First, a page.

Sedition complaint filed vs Puerto Princesa mayor, others

Keith Anthony S. Fabro

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Sedition complaint filed vs Puerto Princesa mayor, others
Puerto Princesa City Mayor Lucilo Bayron and other public officials are facing charges after they prevented DILG representatives from implementing the dismissal order against him

PUERTO PRINCESA, Palawan – A civic group has filed sedition and obstruction of justice charges against Puerto Princesa City Mayor Lucilo Bayron and several government officials and private individuals for preventing the Department of Interior and Local Government (DILG) from reimplementing the dismissal order against the mayor.

Complainant Mansueto Fuertes, representing a group called Advocates for Excellent Government, filed the complaint before the Office of the City Prosecutor on Friday, October 13.

Fuertes claimed that Bayron and his co-respondents, along with their supporters, “intentionally converged at the entrance of the New City Hall building” since October 1 “to obstruct the service” of the dismissal order issued by the Office of the Ombudsman sometime in September.

The co-respondents inclide Bayron’s executive assistants, program managers and department heads, namely Richard Ligad, Elizabeth Maclang, Oscar Lapida Jr, Joseph Vincent Carpio, David Martinez, Andrew Russel, Haydie Dizon, Violeta Dalonos, Renato Estrada, Epitacio Abrea, Danny Abrea, Glenn Mohagan, Allan Naraga, Pedro Calamba, Jonathan Magay, Karl Bayron, and Feliboy Oliveros.

City Councilors Modesto Rodriguez II, Victor Oliveros, Rolando Amurao and Nesario Awat; and Bayron’s supporters, private contractor Macasaet Builders’ Jonathan Macasaet, and Radio Bandera commentators Elgin Robert Damasco and Louie Larrosa, were also named as respondents in the complaint.

Fuertes accused the co-respondents, particularly those working for the city government, of conspiring with Bayron “in inciting the public and their supporters” to back the mayor in his “unlawful cause,” and “to protect and aid” him in case the DILG would attempt to reimplement the dismissal order. 

Political confusion, crisis

On November 18, 2016, the Ombudsman found Bayron guilty over a “serious dishonesty and grave misconduct” case filed against him for hiring his son, Karl, as head of his security group, without disclosing their filial relationship. Mayor Bayron had been dismissed from service and perpetually disqualified from holding any public office.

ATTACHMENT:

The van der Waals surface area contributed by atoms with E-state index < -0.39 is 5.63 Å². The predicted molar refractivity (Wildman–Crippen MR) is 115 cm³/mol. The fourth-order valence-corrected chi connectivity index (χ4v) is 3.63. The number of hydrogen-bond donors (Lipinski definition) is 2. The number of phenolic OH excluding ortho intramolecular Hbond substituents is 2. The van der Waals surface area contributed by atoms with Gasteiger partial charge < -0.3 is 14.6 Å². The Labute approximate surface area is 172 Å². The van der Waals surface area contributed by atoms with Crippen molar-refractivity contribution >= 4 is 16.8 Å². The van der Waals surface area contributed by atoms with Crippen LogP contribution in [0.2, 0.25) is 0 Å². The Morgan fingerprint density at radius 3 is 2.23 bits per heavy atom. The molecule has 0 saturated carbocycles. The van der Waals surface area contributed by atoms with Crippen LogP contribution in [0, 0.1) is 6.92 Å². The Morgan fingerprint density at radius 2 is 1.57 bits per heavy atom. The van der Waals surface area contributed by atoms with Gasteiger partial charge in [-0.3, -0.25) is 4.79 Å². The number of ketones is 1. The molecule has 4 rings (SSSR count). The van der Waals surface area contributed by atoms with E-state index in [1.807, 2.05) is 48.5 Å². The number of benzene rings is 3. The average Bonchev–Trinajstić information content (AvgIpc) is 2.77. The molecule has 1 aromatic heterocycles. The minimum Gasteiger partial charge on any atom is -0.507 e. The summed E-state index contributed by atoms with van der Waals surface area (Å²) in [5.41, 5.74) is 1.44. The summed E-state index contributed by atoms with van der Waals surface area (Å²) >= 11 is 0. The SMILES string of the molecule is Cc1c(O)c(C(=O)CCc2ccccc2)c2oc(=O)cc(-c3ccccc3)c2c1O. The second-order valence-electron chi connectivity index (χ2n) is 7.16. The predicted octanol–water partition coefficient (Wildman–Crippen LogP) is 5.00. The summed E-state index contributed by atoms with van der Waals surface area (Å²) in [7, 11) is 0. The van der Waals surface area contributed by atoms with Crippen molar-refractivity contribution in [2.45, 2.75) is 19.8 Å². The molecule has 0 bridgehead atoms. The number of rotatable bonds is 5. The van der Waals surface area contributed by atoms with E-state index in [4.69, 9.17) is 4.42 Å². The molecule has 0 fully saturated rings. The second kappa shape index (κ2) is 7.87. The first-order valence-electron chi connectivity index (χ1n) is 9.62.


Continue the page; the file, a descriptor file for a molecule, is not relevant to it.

In March, the Ombudsman granted Karl’s motion for reconsideration, downgrading the case to “simple dishonesty” and reducing the penalty for both respondents to a 3-month suspension. This paved the way for Mayor Bayron’s reinstatement in June. (READ: Bayron regains seat as Puerto Princesa mayor)

A month after Bayron’s reinstatement, the Ombudsman issued a July 6 ruling, stating that the suspension penalty only applied to Karl, and that it had “lost jurisdiction over the case” as the mayor had already withdrawn his appeal and had sought relief from the Court of Appeals (CA). This spelled yet another termination for the embattled mayor.

The CA overturned the Ombudsman’s decision on Bayron’s case in August, but the  Ombudsman stood its ground and directed the DILG to proceed with the implementation of the restored dismissal order.

City Hall on lockdown

On October 9, Bayron asserted that the CA decision on his case has rendered the Ombudsman’s original and restored dismissal order invalid.  

“That nullification effectively carries with it the nullification of its implementing writ and removes the issuance of another implementing writ,” he told his supporters, who had formed a human barricade at the City Hall’s entrance for two weeks.

Meanwhile, complainant Fuertes criticized City Hall’s strict security measure wherein non-regular employees hired by Bayron “stringently inspected” the belongings of almost every individual to search for the dismissal order and ask them if they were from the DILG.

“While their supporters were guarding the main entrance of the New City Hall, respondents sang and played a videoke machine to entertain their followers, consequently disturbing various offices in City Hall,” he said, adding the said acts “obstructed the [building’s] smooth flow of day-to-day business.”

“The City’s garbage and dump trucks, together with those belonging to private contractors and supporters, were parked at the entrance and exit roads of the City Hall compound, creating traffic jams,” he noted.

City DILG Director Rey Maranan and Regional DILG Director Florida Dijan were also included as case respondents, pointing out their non-compliance to the directive of Acting DILG Secretary Catalino Cuy.

Fuertes said Dijan made no attempt to serve the order since he arrived last week in Palawan.

“To date, the Office of the City DILG is closed.  Respondents Dijan and Maranan were nowhere to be seen during this period of confusion at the City Government of Puerto Princesa,” he added.

City security group chief Martinez told the media that violence may ensue if the DILG officials forcibly tried to get inside the City Hall to serve the order.

‘No sedition, obstruction’

Reached for comment, City Legal Officer and Acting City Administrator Arnel Pedrosa maintained that only the Ombudsman has the “preliminary jurisdiction over the case of Mayor Bayron,” not the city prosecutor.

He said Bayron and his co-respondents committed “no sedition because one of the elements, which is ‘rising tumultuously,’ is lacking.”

Pedrosa also added that “there is no obstruction [of justice] because [there’s] no attempt from the DILG.” “There is crime only when there is overt act, so [there’s] no violation of PD 1829,” he argued.

The City Prosecutor’s Office will soon issue a subpoena to the respondents, asking them to file their respective counter-affidavits prior to the preliminary investigation. –

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